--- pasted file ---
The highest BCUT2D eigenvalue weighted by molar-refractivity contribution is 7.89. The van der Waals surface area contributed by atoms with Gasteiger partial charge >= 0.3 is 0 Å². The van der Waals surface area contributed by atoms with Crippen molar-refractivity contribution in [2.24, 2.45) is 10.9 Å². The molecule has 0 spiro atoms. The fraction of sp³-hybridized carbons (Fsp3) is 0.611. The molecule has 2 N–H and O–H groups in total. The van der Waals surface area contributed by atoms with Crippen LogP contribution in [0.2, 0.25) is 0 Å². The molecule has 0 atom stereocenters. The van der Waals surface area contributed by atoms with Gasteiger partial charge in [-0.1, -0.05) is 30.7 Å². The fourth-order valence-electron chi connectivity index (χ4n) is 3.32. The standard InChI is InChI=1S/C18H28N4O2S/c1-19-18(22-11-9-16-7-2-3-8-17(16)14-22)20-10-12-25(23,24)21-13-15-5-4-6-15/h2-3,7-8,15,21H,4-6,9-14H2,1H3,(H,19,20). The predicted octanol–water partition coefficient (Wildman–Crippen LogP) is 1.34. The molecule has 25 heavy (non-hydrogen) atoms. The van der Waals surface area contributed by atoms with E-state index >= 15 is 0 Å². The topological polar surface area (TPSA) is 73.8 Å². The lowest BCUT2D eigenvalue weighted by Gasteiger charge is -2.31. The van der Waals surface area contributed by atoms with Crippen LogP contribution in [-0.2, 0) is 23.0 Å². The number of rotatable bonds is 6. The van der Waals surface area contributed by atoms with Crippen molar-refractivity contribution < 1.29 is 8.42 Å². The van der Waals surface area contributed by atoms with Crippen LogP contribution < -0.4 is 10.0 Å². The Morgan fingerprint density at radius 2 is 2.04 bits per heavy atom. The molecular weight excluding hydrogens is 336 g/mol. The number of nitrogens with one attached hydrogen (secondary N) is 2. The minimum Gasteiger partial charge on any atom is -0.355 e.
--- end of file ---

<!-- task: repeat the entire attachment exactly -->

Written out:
The highest BCUT2D eigenvalue weighted by molar-refractivity contribution is 7.89. The van der Waals surface area contributed by atoms with Gasteiger partial charge >= 0.3 is 0 Å². The van der Waals surface area contributed by atoms with Crippen molar-refractivity contribution in [2.24, 2.45) is 10.9 Å². The molecule has 0 spiro atoms. The fraction of sp³-hybridized carbons (Fsp3) is 0.611. The molecule has 2 N–H and O–H groups in total. The van der Waals surface area contributed by atoms with Crippen LogP contribution in [0.2, 0.25) is 0 Å². The molecule has 0 atom stereocenters. The van der Waals surface area contributed by atoms with Gasteiger partial charge in [-0.1, -0.05) is 30.7 Å². The fourth-order valence-electron chi connectivity index (χ4n) is 3.32. The standard InChI is InChI=1S/C18H28N4O2S/c1-19-18(22-11-9-16-7-2-3-8-17(16)14-22)20-10-12-25(23,24)21-13-15-5-4-6-15/h2-3,7-8,15,21H,4-6,9-14H2,1H3,(H,19,20). The predicted octanol–water partition coefficient (Wildman–Crippen LogP) is 1.34. The molecule has 25 heavy (non-hydrogen) atoms. The van der Waals surface area contributed by atoms with E-state index >= 15 is 0 Å². The topological polar surface area (TPSA) is 73.8 Å². The lowest BCUT2D eigenvalue weighted by Gasteiger charge is -2.31. The van der Waals surface area contributed by atoms with Crippen LogP contribution in [-0.2, 0) is 23.0 Å². The number of rotatable bonds is 6. The van der Waals surface area contributed by atoms with Crippen molar-refractivity contribution < 1.29 is 8.42 Å². The van der Waals surface area contributed by atoms with Crippen LogP contribution < -0.4 is 10.0 Å². The Morgan fingerprint density at radius 2 is 2.04 bits per heavy atom. The molecular weight excluding hydrogens is 336 g/mol. The number of nitrogens with one attached hydrogen (secondary N) is 2. The minimum Gasteiger partial charge on any atom is -0.355 e.